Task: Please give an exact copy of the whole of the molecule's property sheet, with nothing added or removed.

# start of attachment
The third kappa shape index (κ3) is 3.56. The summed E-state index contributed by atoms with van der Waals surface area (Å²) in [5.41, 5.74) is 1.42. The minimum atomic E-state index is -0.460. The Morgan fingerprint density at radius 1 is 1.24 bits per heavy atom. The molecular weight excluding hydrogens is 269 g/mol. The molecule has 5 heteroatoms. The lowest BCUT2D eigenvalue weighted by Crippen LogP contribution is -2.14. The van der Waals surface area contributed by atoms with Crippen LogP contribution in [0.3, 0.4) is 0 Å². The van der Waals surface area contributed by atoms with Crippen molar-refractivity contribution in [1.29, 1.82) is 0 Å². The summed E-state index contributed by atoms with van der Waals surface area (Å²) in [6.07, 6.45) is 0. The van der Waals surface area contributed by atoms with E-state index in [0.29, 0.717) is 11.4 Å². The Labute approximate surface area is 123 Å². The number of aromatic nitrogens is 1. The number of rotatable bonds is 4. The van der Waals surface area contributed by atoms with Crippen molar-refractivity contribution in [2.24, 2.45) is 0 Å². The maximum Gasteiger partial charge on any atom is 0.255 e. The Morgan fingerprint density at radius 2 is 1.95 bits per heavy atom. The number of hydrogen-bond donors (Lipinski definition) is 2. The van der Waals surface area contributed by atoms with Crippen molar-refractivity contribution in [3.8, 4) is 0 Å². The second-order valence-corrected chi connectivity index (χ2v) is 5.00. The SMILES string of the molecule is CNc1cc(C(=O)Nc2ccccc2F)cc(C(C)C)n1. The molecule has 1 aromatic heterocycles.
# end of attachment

The third kappa shape index (κ3) is 3.56. The summed E-state index contributed by atoms with van der Waals surface area (Å²) in [5.41, 5.74) is 1.42. The minimum atomic E-state index is -0.460. The Morgan fingerprint density at radius 1 is 1.24 bits per heavy atom. The molecular weight excluding hydrogens is 269 g/mol. The molecule has 5 heteroatoms. The lowest BCUT2D eigenvalue weighted by Crippen LogP contribution is -2.14. The van der Waals surface area contributed by atoms with Crippen LogP contribution in [0.3, 0.4) is 0 Å². The van der Waals surface area contributed by atoms with Crippen molar-refractivity contribution in [1.29, 1.82) is 0 Å². The summed E-state index contributed by atoms with van der Waals surface area (Å²) in [6.07, 6.45) is 0. The van der Waals surface area contributed by atoms with E-state index in [0.29, 0.717) is 11.4 Å². The Labute approximate surface area is 123 Å². The number of aromatic nitrogens is 1. The number of rotatable bonds is 4. The van der Waals surface area contributed by atoms with Crippen molar-refractivity contribution in [2.24, 2.45) is 0 Å². The maximum Gasteiger partial charge on any atom is 0.255 e. The Morgan fingerprint density at radius 2 is 1.95 bits per heavy atom. The number of hydrogen-bond donors (Lipinski definition) is 2. The van der Waals surface area contributed by atoms with Crippen molar-refractivity contribution in [3.8, 4) is 0 Å². The second-order valence-corrected chi connectivity index (χ2v) is 5.00. The SMILES string of the molecule is CNc1cc(C(=O)Nc2ccccc2F)cc(C(C)C)n1. The molecule has 1 aromatic heterocycles.